AUSTIN EDITION - col Moving from taxpayer to beneficiary

I have prepared a lesson plan -- a "Social Security Lesson Plan" -- for people who are thinking about retirement. So, sharpen your pencil and get out a sheet of paper and we'll begin.

The course objective is to help you prepare for a smooth transition from Social Security taxpayer to Social Security beneficiary.

I. Check your Social Security Statement. About three months before your birthday, you should receive an annual statement from Social Security. The statement provides you with your earnings history, as well as estimates of the Social Security retirement benefit you could receive based on those earnings.

If you've been doing your homework and checking your statement every year for the past several years, you will know that your Social Security benefit is not enough to live on. It never was meant to be. A good student of financial planning should make plans to supplement his Social Security benefit with a pension, savings and other investments. It's never too early to prepare for your retirement.

2. Use our online calculators if you need a revised benefit estimate. The estimates we provide in the statement assume you are going to keep working until age 62 and making about the same salary as you have in recent years (with a slight inflation adjustment). But many people plan on working longer, or know that their salary will substantially change as they progress in their career. If this sounds like you, you will want to fine tune your Social Security benefit estimate by using the benefit calculators at our Web site. Go to


Pick from one of three calculators that allow you to get as precise an estimate as you want. Simply enter retirement dates and earnings scenarios to match your retirement plans. The calculators also can help you decide if you're better off taking your Social Security at 62, waiting until your "full retirement age," delaying until age 70 or any age in between.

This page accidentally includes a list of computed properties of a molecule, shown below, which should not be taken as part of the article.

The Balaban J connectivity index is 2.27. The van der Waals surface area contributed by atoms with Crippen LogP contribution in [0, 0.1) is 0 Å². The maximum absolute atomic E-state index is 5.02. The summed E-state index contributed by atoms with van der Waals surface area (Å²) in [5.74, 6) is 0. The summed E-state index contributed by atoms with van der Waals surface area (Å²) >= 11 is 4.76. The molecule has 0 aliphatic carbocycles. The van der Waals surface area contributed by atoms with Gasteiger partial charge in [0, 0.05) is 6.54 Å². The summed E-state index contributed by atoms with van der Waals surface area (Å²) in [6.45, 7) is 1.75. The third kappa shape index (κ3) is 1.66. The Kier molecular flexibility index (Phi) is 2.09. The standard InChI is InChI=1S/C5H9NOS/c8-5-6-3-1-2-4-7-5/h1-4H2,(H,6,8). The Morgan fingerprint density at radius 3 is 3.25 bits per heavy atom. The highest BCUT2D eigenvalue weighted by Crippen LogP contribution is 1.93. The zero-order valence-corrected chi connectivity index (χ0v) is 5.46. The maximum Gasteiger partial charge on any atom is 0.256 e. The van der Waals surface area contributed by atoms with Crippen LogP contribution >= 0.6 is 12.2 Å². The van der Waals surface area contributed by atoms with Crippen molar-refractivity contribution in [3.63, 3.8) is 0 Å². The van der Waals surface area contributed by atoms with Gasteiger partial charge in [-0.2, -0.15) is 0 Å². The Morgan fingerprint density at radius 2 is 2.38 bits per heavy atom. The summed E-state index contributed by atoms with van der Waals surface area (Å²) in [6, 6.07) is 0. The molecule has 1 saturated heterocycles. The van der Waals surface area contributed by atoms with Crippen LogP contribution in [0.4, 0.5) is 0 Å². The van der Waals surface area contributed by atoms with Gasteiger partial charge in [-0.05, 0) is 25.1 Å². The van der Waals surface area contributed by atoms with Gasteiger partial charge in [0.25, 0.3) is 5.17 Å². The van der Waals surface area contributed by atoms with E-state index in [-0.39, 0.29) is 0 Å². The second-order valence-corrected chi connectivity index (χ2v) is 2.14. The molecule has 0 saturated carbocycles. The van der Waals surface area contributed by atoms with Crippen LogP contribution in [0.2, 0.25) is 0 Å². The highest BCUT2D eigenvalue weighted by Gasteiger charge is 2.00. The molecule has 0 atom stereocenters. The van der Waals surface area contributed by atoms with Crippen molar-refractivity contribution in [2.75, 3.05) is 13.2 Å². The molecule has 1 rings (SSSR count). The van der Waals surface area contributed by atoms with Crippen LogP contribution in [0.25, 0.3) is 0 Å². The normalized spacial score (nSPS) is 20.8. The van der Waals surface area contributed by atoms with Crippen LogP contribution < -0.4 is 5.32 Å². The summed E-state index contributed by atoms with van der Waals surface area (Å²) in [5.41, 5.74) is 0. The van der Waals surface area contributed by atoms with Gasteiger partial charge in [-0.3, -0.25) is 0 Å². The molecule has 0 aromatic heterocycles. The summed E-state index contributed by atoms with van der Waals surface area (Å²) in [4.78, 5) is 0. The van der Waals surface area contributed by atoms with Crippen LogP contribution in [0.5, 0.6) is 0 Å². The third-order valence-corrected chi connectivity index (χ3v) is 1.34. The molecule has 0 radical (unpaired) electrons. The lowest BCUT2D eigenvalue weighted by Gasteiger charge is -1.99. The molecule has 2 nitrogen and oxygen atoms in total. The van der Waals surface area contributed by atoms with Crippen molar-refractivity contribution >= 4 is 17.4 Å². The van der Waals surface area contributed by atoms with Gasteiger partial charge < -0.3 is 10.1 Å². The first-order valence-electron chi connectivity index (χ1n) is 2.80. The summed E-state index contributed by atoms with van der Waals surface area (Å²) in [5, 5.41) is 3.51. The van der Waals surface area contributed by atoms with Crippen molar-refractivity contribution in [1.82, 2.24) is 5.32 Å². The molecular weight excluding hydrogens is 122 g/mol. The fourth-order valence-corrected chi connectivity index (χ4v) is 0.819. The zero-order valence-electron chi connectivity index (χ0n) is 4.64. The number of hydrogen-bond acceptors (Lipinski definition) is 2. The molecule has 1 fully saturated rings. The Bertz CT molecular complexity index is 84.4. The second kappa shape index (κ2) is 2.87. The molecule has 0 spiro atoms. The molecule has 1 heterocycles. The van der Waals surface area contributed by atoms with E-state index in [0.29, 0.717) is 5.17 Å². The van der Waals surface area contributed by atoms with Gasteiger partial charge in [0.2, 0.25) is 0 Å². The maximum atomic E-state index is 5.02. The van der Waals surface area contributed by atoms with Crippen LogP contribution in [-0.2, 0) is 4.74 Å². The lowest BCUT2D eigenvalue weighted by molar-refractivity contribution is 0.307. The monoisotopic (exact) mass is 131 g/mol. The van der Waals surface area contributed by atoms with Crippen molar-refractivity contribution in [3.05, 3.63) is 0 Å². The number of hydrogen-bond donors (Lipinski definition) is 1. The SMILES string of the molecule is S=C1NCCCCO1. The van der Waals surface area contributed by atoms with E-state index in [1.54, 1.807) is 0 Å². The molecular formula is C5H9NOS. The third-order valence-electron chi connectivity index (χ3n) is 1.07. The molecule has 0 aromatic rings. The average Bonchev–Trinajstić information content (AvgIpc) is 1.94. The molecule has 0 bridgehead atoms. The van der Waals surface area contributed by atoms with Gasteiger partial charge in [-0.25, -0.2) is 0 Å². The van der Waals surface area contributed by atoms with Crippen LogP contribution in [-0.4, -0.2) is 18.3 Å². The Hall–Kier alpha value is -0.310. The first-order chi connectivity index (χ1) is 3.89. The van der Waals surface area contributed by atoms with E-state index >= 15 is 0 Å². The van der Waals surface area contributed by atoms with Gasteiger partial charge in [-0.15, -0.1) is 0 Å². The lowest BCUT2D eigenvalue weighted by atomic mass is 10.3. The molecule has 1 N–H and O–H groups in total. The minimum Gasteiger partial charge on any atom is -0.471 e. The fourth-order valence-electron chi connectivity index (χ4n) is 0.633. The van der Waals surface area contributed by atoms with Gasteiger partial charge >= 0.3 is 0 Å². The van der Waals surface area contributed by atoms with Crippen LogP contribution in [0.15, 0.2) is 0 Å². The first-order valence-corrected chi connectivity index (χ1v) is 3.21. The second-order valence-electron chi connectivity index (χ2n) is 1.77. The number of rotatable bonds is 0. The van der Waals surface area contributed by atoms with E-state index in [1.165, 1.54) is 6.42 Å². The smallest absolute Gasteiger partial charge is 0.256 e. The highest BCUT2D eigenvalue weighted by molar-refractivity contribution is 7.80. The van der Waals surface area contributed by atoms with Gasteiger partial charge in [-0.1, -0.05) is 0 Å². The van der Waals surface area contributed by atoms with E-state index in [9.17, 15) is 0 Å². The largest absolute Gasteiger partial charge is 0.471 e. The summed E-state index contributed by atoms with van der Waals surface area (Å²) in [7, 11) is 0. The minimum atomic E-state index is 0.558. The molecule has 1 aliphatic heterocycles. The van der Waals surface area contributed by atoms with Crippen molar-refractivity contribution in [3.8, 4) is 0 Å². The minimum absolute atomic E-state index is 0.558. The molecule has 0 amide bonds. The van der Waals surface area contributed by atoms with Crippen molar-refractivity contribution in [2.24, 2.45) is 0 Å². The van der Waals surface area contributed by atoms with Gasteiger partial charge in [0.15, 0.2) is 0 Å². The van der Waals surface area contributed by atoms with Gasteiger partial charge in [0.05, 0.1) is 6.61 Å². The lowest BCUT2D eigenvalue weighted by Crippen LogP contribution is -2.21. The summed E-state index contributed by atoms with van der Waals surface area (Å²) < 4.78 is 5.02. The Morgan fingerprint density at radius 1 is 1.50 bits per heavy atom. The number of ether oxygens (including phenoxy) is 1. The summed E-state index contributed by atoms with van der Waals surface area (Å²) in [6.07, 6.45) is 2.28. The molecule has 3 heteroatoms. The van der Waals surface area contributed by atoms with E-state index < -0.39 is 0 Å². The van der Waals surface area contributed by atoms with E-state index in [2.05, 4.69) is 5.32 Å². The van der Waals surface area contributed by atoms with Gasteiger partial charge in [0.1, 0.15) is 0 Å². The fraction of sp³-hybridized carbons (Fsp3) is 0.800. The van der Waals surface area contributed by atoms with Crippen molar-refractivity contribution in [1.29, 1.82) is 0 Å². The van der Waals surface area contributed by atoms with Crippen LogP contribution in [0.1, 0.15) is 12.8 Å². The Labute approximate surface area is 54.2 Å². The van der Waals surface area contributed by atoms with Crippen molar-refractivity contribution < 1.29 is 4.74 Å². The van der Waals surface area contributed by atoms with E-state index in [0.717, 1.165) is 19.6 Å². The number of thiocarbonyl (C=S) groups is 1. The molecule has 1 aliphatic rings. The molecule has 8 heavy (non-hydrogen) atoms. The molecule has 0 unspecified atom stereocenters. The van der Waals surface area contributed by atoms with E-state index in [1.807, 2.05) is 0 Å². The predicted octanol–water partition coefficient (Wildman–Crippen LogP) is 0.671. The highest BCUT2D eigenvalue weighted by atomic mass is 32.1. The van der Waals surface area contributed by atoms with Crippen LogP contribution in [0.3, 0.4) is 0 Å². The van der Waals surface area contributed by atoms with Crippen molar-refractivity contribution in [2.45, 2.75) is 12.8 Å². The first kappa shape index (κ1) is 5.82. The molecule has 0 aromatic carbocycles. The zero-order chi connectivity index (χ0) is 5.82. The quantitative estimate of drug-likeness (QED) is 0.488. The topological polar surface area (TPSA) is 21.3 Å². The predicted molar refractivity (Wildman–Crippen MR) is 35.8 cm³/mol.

3. Learn more about all Social Security benefits. There is a chance that you may be due benefits on a spouse's Social Security record or that your spouse may be due benefits on your record. To get an overview of all the benefits payable under Social Security, read our booklet, Social Security -- Understanding The Benefits. You can get a copy online at, or you can get a free copy by calling 1-800-772-1213 (TTY: 1-800-325-0778).

4. Get all your documents together. Whenever you choose to retire, you are going to have to file an application with Social Security. As part of that process, you are required to provide us with certain documents. All retirees must give us evidence of their age. For most people, that means a birth certificate or a religious record of your birth recorded shortly after you were born. If you don't have one, contact the bureau of vital statistics in the area where you were born, or the church where you were baptized, to get one. You generally will receive a certified copy of your birth or baptismal certificate. That is a copy that usually has some kind of stamp, seal and signature of the record's custodian certifying that the document is official. That's the birth record we need. We don't keep it. We'll make our own copy and return it to you. If a birth record was never recorded for you, or if you were not baptized as a small child, call us at 1-800-772-1213, and we can go over a list of other acceptable evidence of age. Also, to ensure recent earnings are included in the benefit calculation, we usually will need to see your W-2 form or self-employment tax return for the most recent year. In other words, if you apply for Social Security in 2003, we will want to see your 2002 W-2 form or 2002 tax return.

5. Think online when you do apply for benefits. The easiest way to actually apply for Social Security benefits is at At the home page, just click on "Apply for retirement benefits online." If you prefer, you also can apply for Social Security benefits via the phone or in person at any Social Security office. To make an appointment to do either, call us at 1-800-772-1213.

Gerald Nelson is the Social Security district manager in Austin.

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